While wheat growers in the Plains wait on harvest, grain sorghum is going in the ground.
So far, Monday’s crop progress report shows sorghum planting at roughly 30-percent complete. That’s right on pace with the five-year average. Because of the strong export demand, some farmers are adding acres to fill a need.
South-central Nebraska farmer, Doug Saathoff has been farming for 20 years, however this year he’s trying something new by switching some of his acres to grain sorghum.
“I just wanted to try it out. I’m not doing a big scale production. I just wanted to try it out,” said Trumbull, Nebraska farmer, Doug Saathoff.
Saathoff hasn’t planted sorghum since 2009, but because of the export demand and positive basis, he’s dipping his hands into the market again.
“I kind of like soybeans every third year anyway, so I thought I would switch some things and try some grain sorghum,” said Saathoff.
He’s switching half a pivot to grain sorghum on what would be his regular seed corn and soybean rotation.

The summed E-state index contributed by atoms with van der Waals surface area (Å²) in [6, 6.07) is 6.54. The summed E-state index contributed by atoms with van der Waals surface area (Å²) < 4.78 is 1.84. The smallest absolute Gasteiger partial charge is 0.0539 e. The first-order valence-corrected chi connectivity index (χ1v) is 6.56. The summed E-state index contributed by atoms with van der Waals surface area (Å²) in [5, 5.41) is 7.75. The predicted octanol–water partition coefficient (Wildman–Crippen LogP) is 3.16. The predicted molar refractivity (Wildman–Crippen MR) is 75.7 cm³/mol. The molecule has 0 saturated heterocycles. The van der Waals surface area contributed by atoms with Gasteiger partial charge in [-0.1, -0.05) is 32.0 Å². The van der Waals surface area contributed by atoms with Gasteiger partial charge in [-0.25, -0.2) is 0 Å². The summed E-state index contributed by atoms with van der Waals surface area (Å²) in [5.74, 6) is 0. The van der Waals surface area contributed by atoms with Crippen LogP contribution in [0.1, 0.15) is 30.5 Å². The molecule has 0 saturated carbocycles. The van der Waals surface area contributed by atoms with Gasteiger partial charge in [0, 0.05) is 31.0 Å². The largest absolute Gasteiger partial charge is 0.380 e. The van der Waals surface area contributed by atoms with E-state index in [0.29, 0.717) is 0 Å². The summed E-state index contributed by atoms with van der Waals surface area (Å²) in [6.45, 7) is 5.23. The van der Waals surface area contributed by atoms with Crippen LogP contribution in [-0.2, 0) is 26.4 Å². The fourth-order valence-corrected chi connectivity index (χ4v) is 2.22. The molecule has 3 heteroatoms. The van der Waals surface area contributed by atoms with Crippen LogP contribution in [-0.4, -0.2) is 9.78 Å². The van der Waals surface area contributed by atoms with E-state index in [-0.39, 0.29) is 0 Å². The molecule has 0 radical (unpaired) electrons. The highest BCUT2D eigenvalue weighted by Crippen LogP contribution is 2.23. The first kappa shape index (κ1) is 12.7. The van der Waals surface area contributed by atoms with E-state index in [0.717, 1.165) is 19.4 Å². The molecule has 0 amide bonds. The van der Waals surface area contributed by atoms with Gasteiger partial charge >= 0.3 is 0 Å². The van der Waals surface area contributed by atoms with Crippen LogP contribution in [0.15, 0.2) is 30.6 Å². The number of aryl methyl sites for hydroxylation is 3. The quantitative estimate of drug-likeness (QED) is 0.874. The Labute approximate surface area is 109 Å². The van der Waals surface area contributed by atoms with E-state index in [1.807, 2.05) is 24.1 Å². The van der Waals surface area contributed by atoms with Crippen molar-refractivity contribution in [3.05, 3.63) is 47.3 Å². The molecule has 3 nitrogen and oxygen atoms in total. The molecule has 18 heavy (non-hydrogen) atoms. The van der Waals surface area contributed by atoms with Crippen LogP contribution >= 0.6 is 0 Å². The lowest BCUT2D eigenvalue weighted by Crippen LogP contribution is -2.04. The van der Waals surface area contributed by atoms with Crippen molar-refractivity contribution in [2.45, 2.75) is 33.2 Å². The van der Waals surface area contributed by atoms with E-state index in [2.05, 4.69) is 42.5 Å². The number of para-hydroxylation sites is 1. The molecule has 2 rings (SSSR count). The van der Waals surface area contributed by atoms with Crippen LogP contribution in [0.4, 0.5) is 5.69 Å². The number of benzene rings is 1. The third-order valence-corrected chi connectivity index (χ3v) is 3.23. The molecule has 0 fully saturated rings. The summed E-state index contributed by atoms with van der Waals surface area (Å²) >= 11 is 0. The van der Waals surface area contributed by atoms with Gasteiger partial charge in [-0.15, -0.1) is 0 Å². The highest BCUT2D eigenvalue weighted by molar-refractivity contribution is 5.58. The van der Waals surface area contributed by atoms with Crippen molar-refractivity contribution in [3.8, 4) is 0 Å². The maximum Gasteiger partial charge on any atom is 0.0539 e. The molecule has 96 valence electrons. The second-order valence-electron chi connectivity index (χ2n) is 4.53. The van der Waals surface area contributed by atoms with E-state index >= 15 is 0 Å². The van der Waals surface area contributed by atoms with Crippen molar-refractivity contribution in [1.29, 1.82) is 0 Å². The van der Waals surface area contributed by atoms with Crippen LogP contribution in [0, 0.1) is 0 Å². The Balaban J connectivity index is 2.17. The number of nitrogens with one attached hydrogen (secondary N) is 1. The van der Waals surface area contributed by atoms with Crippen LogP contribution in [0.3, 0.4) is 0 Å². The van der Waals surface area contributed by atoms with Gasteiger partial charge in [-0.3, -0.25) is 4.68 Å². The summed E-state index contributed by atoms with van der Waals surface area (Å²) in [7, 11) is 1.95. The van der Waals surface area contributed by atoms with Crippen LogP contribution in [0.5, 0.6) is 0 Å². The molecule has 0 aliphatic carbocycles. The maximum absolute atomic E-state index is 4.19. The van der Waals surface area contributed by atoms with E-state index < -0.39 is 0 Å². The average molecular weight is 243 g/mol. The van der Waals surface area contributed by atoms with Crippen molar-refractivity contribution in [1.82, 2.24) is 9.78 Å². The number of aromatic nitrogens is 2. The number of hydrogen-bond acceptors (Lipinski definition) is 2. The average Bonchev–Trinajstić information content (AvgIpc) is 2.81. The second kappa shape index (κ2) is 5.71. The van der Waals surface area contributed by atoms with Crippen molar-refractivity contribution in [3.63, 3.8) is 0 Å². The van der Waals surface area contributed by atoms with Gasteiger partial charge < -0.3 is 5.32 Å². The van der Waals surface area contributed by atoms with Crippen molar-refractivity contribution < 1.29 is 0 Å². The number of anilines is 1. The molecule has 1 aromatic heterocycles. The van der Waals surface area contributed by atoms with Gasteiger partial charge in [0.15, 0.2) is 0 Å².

“It looks like the market is pretty good for it. There’s good export demand for it. The basis is positive right now in the Hastings area,” said Saathoff.
And it looks like Saathoff is paying attention to that demand. The U.S. has exported nearly 318 million bushels of grain sorghum, most of that is going to China, including booking an additional 65 million bushels for next year, going to China as well.
“That’s something we’ve been working on and been present in China market for 33 years and you have to keep chipping away. When a market opportunity like this arises, we need to make sure the U.S. is there to take advantage of them and that’s exactly what happened with sorghum,” said U.S. Grains Council President and CEO Tom Sleight.
Sleight says now the key is to keep the dialogue open between Chinese marketers and sorghum producers.
“We have to keep talking and answering their questions. Do a lot of work on nutritional use of sorghum and marketing on how they buy the sorghum. It has to continue. Markets can shift and we have to be prepared for those shifts,” said Sleight.
Something Saatoff plants to try, and who knows, maybe even continue for years to come. “It’s just something different to save money and maybe earn a little bit too,” said Saathoff.
USDA estimated U.S. farmers would plant 7.9 million acres of grain sorghum in 2015. That’s eleven percent higher than last year.